Much more controversy surrounds Kane's involvement in the railroad bridge burning, the decision-making process of which remains a topic of dispute [citing the gravity of the decision, the author is appropriately skeptical of later claims by the Maryland governor and Baltimore mayor that they did not order Kane to do so]. Then and now, Kane's direct association with the bridge destruction is often specified as proof of disloyal actions. Kane himself claimed that severing the rail links was done to save lives, civilian and soldier alike, and with his knowledge and experience of the city's mob potential perhaps no one else was in a more informed position to make that judgment. Detractors are free to come to a very different and just as reasonable conclusion. After the riot, Kane sent a plea to friend, fellow Marylander, and future Confederate general Bradley Johnson urging him to forward armed men to Baltimore to help oppose any future passage of federal troops through the city.  Greene acknowledges differing viewpoints but remains generally reluctant to judge Kane harshly on the matter of the bridges.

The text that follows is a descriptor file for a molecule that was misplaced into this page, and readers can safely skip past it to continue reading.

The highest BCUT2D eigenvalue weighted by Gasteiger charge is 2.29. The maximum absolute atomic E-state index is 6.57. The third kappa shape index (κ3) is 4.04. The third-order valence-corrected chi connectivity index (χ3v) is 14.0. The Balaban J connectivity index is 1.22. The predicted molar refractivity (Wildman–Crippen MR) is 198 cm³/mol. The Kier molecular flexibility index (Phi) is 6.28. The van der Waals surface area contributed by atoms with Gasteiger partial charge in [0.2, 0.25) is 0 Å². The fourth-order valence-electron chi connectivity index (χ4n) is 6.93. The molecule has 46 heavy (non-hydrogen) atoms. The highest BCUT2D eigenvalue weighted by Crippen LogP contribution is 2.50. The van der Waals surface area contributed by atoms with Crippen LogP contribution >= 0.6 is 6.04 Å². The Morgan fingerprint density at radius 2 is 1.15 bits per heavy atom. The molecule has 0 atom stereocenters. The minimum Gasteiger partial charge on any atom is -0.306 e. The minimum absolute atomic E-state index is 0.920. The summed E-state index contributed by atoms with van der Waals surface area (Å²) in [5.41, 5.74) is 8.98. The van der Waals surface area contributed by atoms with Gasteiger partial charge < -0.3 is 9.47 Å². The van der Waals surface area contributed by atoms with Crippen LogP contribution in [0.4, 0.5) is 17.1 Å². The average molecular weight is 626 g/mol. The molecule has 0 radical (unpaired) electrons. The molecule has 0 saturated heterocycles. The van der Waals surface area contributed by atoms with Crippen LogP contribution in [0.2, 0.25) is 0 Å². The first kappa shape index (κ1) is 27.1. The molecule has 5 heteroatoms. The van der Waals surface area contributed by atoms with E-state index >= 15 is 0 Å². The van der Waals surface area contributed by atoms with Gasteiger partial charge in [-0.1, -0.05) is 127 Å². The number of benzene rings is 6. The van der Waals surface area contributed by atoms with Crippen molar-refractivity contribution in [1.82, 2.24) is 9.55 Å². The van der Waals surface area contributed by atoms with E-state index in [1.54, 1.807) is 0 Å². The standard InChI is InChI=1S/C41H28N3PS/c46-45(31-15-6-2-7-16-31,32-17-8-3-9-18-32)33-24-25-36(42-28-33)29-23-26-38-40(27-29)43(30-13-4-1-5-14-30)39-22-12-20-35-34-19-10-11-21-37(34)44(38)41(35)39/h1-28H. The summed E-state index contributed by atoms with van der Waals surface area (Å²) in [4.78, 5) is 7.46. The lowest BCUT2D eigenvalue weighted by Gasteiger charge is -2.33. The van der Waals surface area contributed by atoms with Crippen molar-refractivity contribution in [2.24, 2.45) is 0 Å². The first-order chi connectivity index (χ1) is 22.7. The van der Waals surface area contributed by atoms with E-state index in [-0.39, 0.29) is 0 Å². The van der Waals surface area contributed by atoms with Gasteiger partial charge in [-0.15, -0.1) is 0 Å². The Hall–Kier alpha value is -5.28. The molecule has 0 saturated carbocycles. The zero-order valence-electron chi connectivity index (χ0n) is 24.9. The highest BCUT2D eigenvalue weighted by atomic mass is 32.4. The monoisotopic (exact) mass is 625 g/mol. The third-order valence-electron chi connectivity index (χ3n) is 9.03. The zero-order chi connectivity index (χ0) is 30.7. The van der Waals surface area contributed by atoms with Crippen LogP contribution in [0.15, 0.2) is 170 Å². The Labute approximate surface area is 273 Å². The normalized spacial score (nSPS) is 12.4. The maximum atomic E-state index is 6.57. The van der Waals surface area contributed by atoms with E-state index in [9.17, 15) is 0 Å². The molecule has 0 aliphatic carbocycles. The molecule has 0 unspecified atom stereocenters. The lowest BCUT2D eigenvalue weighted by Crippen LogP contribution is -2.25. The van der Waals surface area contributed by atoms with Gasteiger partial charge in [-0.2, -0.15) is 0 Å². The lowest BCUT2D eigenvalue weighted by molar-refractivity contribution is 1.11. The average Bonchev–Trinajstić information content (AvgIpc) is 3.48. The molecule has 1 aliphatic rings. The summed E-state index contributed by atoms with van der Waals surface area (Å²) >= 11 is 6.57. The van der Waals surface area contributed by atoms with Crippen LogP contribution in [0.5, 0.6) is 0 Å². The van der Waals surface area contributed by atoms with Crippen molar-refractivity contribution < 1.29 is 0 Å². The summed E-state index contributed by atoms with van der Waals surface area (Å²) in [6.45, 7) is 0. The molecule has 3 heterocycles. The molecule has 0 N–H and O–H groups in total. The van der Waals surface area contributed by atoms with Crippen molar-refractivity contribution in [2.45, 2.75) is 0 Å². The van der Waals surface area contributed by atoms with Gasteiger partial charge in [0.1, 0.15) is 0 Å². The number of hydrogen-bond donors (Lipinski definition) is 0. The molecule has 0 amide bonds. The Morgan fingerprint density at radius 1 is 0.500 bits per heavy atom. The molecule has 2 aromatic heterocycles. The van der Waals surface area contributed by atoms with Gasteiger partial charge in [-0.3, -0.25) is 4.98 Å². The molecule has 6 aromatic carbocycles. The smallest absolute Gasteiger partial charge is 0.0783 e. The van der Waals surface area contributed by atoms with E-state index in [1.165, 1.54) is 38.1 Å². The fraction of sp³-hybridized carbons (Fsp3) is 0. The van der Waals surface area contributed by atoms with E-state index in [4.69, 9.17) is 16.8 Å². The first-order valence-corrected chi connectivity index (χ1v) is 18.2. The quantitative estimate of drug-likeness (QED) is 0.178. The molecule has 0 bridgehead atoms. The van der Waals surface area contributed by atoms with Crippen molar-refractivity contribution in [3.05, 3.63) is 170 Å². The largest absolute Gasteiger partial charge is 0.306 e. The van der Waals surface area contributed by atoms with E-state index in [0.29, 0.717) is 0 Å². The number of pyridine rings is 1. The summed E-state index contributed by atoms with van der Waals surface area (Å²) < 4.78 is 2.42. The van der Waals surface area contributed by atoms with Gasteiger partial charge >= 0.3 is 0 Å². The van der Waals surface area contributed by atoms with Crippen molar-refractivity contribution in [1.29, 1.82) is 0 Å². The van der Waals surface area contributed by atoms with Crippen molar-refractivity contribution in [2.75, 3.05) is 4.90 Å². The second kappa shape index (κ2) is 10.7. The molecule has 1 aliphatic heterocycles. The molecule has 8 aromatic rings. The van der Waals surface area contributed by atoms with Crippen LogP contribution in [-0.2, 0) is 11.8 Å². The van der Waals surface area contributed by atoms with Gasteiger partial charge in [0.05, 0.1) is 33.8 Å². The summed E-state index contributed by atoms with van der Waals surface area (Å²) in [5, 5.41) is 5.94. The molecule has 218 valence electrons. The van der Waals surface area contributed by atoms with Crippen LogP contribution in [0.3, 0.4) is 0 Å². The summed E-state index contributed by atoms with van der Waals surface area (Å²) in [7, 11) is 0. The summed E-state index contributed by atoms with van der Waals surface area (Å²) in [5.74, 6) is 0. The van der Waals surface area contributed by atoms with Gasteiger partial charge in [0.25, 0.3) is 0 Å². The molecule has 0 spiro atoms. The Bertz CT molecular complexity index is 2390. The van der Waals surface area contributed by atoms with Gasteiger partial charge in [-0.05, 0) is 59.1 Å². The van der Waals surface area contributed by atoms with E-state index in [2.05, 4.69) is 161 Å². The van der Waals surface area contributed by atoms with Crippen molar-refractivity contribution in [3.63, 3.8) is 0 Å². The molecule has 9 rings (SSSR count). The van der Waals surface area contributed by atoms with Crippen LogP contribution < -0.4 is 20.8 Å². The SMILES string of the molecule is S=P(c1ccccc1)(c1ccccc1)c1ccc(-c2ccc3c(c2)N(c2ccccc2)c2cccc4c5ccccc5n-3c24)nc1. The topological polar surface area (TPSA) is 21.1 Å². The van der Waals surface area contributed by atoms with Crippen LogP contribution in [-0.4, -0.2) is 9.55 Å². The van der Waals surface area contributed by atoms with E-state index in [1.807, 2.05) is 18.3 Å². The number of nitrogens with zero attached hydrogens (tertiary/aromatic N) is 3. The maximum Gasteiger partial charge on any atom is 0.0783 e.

Union authorities at the time, though, had had enough of Kane and other Maryland officials suspected of disloyalty, and the Marshal was arrested along with the mayor and a group of state legislators. Closely held within the walls of a series of prison forts in Maryland, New York, and Massachusetts between June 1861 and November 1862, Kane was denied legal representation and never came to trial, his release from Fort Warren, in Kane's own view, just as arbitrary as his initial arrest. Described in the book, Kane's secretive hoarding of weapons in Baltimore was one of the most damning allegations leading to his arrest. While Kane maintained that the weapons were a legal arms cache intended for use by the police and militia, Union authorities accused him of holding them in readiness for distribution to anti-government forces or invading Confederates. Kane maintained that the arms were hidden to prevent their being stolen by extralegal forces, but Greene agrees that the extra measures taken toward concealing the weapons was at the very least eyebrow-raising. In addition to documenting Kane's own personal experiences, Greene's extensive account of Kane's imprisonment offers informative details and broader insights into the housing and treatment of political prisoners in the North.